All guinea pigs, whether wild or domesticated, are herbivores. Wild guinea pigs enjoy eating any kinds of vegetation that they can find wherever they live. These wild vegetables and other vegetation include greens, wild root vegetables, and hay. This is why they live in these open, grassy areas that provide them plenty of food that they can munch on at all times of the day and night.

Other wild rodents in their family, such as capybaras and maras have the same diet as their smaller wild guinea pig family members, just in larger amounts because they’re bigger in size.

Wild guinea pig family life

Wild guinea pigs have similar mating behaviors to the domesticated guinea pig, and their gestation periods range from two to three months. The average litter is around three or four pups, but 13 isn’t uncommon to see either!

Wild guinea pigs are able to eat solid food as soon as they are born, but usually nurse first. This is different from domesticated baby guinea pigs that may only nurse at first. To learn more about how to take care of baby guinea pigs, read this post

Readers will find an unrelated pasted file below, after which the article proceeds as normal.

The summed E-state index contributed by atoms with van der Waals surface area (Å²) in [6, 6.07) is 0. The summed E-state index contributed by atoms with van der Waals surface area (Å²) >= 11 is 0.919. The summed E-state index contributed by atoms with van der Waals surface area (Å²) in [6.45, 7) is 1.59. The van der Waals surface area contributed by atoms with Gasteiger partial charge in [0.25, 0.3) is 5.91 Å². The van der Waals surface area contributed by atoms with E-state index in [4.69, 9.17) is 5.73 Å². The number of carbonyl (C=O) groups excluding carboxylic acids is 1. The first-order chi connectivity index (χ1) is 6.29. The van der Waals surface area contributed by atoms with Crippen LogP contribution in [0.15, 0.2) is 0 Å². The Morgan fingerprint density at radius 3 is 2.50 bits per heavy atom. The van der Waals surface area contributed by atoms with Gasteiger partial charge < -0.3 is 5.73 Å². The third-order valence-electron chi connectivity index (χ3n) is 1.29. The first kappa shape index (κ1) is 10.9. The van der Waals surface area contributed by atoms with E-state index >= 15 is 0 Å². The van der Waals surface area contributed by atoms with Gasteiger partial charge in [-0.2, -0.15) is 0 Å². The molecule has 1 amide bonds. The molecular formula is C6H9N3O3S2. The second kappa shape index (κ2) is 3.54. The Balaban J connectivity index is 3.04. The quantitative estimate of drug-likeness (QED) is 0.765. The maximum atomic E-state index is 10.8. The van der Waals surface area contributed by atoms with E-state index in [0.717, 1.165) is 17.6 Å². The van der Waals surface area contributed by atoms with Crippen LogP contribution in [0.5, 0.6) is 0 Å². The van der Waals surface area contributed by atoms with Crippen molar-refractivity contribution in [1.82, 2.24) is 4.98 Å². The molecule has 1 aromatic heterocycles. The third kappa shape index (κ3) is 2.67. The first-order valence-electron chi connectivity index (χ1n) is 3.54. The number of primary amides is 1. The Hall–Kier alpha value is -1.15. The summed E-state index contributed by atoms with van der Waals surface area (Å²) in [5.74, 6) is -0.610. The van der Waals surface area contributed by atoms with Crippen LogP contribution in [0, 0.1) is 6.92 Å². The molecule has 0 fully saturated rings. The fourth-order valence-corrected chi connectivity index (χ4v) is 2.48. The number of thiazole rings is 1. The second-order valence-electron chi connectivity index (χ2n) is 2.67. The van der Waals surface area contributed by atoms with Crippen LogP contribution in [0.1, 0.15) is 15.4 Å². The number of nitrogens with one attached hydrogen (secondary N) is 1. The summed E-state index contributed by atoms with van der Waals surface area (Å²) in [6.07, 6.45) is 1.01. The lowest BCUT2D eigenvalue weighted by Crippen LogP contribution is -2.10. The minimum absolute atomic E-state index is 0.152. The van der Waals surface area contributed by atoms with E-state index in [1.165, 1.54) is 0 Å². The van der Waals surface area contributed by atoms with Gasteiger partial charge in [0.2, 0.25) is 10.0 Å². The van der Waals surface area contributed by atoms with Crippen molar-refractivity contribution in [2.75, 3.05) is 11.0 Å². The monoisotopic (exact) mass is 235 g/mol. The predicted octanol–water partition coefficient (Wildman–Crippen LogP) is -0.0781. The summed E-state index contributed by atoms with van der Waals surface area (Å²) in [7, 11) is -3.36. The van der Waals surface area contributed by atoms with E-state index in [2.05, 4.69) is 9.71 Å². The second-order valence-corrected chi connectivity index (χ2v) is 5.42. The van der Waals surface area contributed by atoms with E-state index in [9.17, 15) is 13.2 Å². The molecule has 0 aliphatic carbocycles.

Are wild guinea pigs in danger of extinction?

According to the San Diego Zoo, four species of guinea pigs—Brazilian, montane, shiny, and greater—are of low concern. However, the Santa Caterina’s guinea pig is critically endangered. This is because there’s such a low population of them where they live on a roughly 27 acre island in the Serra do Tabuleiro State Park area in Santa Caterina, Brazil. 

Not all guinea pigs are pets!

There are, in fact, still many breeds and related animal family members that are still living in the wild to this day. Guinea pigs and their family members are so diverse and interesting, and it’s amazing how similar their wild and domesticated lives are!

For more great guinea pig content, check out our other blog posts at:

For more great guinea pig content click this "guinea pig bumble foot" blog

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there’s actually several species of wild guinea pig.
there’s a wild one that just looks like a brown domestic one. Not sure why you’d choose an entirely different species to say it’s the original descendent of the pet variety.


I find it interesting that you failed to mention that Peruvians domesticated the guinea pig 5000 years ago and have been breeding them for food production continually up to today. They have been kept as food long before being kept as pets which is why they are so docile and such quick breeders.

Coral Amayi

I love them


Guinea pigs are adorable! I have two of them (Snowcone and Rhino) at home, and they are the best things that have ever happened to me. I buy all of your products and my piggies love them. Keep it up GuineaDad, my guinea pigs say wheek wheek!

Cassidy Valdez

I love guinea pigs. They are fun!

Robert Scott